As per a report published in the Sydney Morning Herald newspaper of Australia on Monday, 23 Jan, ‘23, Australia is all set to spend nearly AUD 1 billion ($698 million) on the purchase of sea mines, high-tech underwater weapon with the aim to secure sea lines of communication. The defence industry of Australia has made a deal to procure a significant number of sea mines from a European weapons supplier. The move comes after the Australian government decided to deter potential adversaries, especially China in the Pacific region.

Sea mines are powerful and potent and can be used at strategic locations to challenge the incoming enemy fleets. They are a cheap and cost effective way to sink ships and can differentiate between military targets and other ships. The Defence Department had launched ‘SEA2000’ in 2021 under Minister Peter Dutton with the objective to find new alternatives for Australia to enhance its warfare capabilities. The sea mines that will be acquired by Australia will provide them with the benefit of being remotely activated or deactivated.

Apart from securing its sea lanes, Australia is also looking towards enhancing its military requirements. Australian government has already announced the procurement of HIMARS long range rocket system from the US’ biggest arms supplier, Lockheed Martin earlier this month. In order to strengthen its military capabilities, Canberra has decided to spend an additional AUD 2 billion on its defence budget. In 2021, Australia had made a deal with the US and the UK to procure more nuclear submarines. The Defence Minister of Australia, Richard Marles also commented on the need to develop the military capacities of Australia in order for it to become like a fortified island.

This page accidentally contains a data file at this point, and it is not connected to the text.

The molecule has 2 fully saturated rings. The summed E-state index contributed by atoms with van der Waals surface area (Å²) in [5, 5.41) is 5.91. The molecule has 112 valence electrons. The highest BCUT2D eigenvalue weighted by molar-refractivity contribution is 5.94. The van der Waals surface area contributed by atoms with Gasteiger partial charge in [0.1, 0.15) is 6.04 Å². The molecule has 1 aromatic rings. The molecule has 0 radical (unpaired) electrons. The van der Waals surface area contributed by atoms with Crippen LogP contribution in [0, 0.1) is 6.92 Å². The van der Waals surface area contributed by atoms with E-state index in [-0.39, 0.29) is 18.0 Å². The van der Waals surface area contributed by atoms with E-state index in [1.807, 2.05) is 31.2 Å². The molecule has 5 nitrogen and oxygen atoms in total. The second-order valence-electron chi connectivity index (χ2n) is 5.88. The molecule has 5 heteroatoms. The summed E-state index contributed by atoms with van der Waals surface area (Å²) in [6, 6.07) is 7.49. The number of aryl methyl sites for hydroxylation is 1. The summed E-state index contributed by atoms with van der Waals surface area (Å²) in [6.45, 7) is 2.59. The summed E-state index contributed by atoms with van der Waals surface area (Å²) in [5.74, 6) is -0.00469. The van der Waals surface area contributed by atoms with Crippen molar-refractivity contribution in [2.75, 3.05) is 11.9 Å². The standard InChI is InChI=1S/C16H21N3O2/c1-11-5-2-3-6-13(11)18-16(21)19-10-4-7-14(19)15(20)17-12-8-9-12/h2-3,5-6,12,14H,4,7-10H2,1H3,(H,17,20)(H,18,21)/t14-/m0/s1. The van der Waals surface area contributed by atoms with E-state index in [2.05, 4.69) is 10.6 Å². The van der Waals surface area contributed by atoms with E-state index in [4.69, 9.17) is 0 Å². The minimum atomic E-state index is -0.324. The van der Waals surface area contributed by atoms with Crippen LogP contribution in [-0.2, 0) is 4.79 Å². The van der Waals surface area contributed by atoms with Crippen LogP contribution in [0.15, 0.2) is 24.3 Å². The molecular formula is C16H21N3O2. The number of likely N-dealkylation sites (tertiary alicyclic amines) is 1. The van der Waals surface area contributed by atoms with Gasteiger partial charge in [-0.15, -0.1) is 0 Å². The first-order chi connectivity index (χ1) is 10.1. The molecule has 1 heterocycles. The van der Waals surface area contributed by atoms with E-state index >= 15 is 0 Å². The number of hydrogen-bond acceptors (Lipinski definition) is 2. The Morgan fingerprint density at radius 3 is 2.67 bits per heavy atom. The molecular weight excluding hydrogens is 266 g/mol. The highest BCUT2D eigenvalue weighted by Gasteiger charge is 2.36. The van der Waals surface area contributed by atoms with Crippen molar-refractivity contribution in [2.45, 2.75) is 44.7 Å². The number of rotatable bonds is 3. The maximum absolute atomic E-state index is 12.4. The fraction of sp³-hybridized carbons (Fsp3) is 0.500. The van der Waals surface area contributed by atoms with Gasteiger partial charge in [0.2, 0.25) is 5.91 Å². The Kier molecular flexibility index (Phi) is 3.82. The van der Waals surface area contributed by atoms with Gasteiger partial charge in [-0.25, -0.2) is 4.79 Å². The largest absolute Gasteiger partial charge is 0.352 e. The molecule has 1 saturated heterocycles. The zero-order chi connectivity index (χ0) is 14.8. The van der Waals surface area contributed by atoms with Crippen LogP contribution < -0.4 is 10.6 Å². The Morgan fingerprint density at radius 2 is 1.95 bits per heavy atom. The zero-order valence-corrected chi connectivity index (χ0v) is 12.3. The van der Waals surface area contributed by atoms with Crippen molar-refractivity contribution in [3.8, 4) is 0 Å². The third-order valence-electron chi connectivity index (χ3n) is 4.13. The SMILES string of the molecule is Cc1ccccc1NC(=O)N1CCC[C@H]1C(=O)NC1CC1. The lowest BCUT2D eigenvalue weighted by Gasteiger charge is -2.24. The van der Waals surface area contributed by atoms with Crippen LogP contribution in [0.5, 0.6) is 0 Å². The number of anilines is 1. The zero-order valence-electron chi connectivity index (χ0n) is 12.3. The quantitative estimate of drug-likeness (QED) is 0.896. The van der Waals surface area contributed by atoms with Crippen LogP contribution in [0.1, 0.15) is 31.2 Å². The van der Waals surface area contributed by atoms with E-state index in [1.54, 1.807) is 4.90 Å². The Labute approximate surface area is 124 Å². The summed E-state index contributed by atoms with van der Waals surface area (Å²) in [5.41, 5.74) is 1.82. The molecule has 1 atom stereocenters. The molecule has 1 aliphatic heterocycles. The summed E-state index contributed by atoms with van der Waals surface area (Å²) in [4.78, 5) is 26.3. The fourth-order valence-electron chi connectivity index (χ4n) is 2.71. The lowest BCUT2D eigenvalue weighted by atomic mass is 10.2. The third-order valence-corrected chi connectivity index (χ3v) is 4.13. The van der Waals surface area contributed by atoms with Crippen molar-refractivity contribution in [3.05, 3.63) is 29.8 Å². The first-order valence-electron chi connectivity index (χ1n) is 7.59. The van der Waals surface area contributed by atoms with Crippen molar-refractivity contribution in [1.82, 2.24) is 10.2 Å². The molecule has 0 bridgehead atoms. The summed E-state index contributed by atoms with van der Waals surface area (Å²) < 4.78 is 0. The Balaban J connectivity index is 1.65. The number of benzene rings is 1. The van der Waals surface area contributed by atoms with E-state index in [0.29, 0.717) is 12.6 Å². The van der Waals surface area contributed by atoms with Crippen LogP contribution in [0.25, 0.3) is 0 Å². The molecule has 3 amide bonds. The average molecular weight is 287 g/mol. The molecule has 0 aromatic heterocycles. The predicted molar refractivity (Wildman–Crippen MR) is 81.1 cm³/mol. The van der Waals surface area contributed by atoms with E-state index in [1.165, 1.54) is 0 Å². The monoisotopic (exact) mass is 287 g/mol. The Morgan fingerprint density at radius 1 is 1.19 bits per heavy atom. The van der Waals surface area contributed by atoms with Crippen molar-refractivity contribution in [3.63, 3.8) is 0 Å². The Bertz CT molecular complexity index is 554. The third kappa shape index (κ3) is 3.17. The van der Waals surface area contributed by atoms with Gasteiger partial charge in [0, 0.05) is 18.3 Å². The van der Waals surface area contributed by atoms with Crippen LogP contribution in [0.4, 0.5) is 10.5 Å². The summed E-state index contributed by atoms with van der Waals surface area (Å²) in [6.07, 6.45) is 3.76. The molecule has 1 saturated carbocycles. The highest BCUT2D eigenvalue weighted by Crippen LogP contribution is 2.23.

The Chinese have already stepped up their presence in the Pacific region by entering into a security pact with the Solomon Islands which would increase the Chinese presence in the region. The Chinese Navy already has around 100,000 sea mines. In such a situation, Australia’s decision to procure sea mines could help provide the Australian Navy an edge over the growing Chinese presence in the Pacific. Australia, that has been seen till date as the weakest member of QUAD in terms of military capabilities, is now on the track of challenging Beijing in the Indo-Pacific region.

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